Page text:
Wyland returning to New London to restore downtown mural
New London ― Thirty years after he first stepped foot in the city, environmental artist Robert Wyland is coming back in April.
Within a decade after he first graced the city with his 175-foot-long by 35-foot-high mural of sperm whales and dolphins, his work began to deteriorate. Though the community tried to salvage the work, it has not stood the test of time.
“It’s really been years since we’ve been able to brag that we have a Wyland mural in our city,” Mayor Michael Passero said Friday. “It’s a dream come true, really.”
Rich Martin, chairman of the state-designated New London Cultural District, after seeing the state of the mural for the last 20 years, decided it was time to fix it. So, Martin got in touch with Wyland’s foundation, based in California, to gauge interest in a refresh of the “Great Sperm Whales” mural.
The timing of the inquiry could not have been better as the artist, who goes by “Wyland,” was scheduling work for the Smithsonian Institution in Washington. He was able to fit in a return to New London in April while he’s on the East Cost.
“We’re excited to have Wyland back to our city for the 30th anniversary of his mural's initial installation,” Martin said in a news release.
“We never would’ve imagined he would come back and repaint it,” Felix Reyes, the city’s director of economic development and planning, said Sunday.
Wyland has also selected New London as the site for his announcement of the five winning cities, based on population sizes, in the 2023 Wyland National Mayor’s Challenge. The competition challenges mayors to get the largest number of residents signing a commitment to change habits that will conserve water and reduce harmful runoff.
The announcement is usually made in a large city, but New London will be the first small city to get that recognition.
In order for the city to better preserve the mural this time around, the surface of the wall is set to be repaired. Passero said stucco ― a thin finish coat made of cement, lime, sand and water ― will go on top of the current wall on the building owned by city resident Bill Cornish, at the corner of Eugene O’Neill Drive and State Street.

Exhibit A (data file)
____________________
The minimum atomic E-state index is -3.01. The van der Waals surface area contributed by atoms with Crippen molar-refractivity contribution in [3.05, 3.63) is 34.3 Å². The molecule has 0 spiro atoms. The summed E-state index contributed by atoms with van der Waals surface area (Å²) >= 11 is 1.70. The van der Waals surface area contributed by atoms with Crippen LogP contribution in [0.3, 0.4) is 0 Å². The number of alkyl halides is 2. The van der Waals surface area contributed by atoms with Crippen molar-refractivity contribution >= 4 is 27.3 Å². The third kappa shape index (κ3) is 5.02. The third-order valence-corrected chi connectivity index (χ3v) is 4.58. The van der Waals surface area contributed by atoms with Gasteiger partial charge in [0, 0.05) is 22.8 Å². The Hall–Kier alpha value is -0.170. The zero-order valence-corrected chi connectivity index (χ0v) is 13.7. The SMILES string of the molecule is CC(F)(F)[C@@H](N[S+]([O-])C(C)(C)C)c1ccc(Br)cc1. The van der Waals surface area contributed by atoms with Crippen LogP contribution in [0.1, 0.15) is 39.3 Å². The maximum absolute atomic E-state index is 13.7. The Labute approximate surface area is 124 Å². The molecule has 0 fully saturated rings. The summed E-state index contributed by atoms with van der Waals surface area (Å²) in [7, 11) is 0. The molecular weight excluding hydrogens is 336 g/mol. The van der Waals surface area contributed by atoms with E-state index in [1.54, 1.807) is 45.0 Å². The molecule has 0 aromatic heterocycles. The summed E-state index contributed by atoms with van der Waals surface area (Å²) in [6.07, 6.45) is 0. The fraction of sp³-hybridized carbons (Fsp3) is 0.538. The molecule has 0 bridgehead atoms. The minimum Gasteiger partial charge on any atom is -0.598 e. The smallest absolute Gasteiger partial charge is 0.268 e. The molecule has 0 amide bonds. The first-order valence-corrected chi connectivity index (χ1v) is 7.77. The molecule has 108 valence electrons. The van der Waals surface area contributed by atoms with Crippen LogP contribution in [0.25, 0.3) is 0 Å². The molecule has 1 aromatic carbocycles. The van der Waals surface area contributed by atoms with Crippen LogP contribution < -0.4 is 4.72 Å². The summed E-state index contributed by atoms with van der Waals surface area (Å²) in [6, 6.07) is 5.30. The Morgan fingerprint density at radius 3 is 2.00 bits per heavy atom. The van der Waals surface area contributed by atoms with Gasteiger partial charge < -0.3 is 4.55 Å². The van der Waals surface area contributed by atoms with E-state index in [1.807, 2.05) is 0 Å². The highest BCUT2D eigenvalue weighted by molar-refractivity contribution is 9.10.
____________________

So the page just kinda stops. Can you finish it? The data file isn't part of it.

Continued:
A $275,000 grant from the state Department of Economic and Community Development, first announced last April, will fund the project. This includes enclosed and heated scaffolding for winter masonry work on the wall, all paint and equipment, and a $25,000 donation to the Wyland Foundation. No city funds will be used for the project.
Wyland donates his time to paint the murals as a way to bring awareness to his foundation, which is supported by the National Oceanic and Atmospheric Administration, National League of Cities, United Nations Environment Programme, U.S. Forest Service and the White House Council for Environmental Quality, among other businesses, foundations, and organizations.
Reyes said this is one of the many projects the grant funding will be contributing to in the city. He called the arts and culture the “driving force for downtown” in the city, which is the second recognized cultural district in the state.
“This time we’re investing more in better material and making sure the wall is suited and fit to make sure the mural can last another 30 years,” Reyes said.
Passero called Wyland “such an important artist” and said the city is going to “make a big deal” out of the artist’s return. He said the city will set up a viewing area across the street with bleachers so passersby can watch Wyland at work. And, as it did in 1993, the city will host a reception party as well.
As in his first visit to the city, Wyland is expected to engage with local artists to lend helping hands.
“Just the creation of the mural, were going to take advantage of that as a tourist attraction,” Passero said.
Back in 1993
With a quick look through The Day’s archives, one can find photos of a 36-year-old Wyland first stepping foot in the Whaling City in April 1993.
"I'm already imagining the whales swimming across the wall," the Detroit native said at the time, prior to painting a family of life-sized sperm whales.
He said he hoped his work inspired the same awe in others, children especially, as they do in him.
"If we can inspire those guys, we've got a chance to save not only the whales, but the ocean,“ Wyland said.
In his first go-around, Wyland spent a week in each of the 17 cities he painted murals in along the East Coast, entirely at his own expense. After he finished his first mural in California in 1981, he vowed to paint a whale mural in all 50 states.
New London began its search for volunteers to work five-hour shifts alongside Wyland, mostly securing the area and mixing paints, in June of that year. The city was looking for 80 volunteers and got 50 responses in the first two days.
Wyland completed his work in a five-day span, starting on Tuesday, July 6, and was finished by Saturday, July 10. He even celebrated his birthday in the city on July 9.
On Monday, July 12, the mural was signed and dedicated.
“I only ask one thing,” the artist said at the dedication. “I get visiting rights. Can I come back?”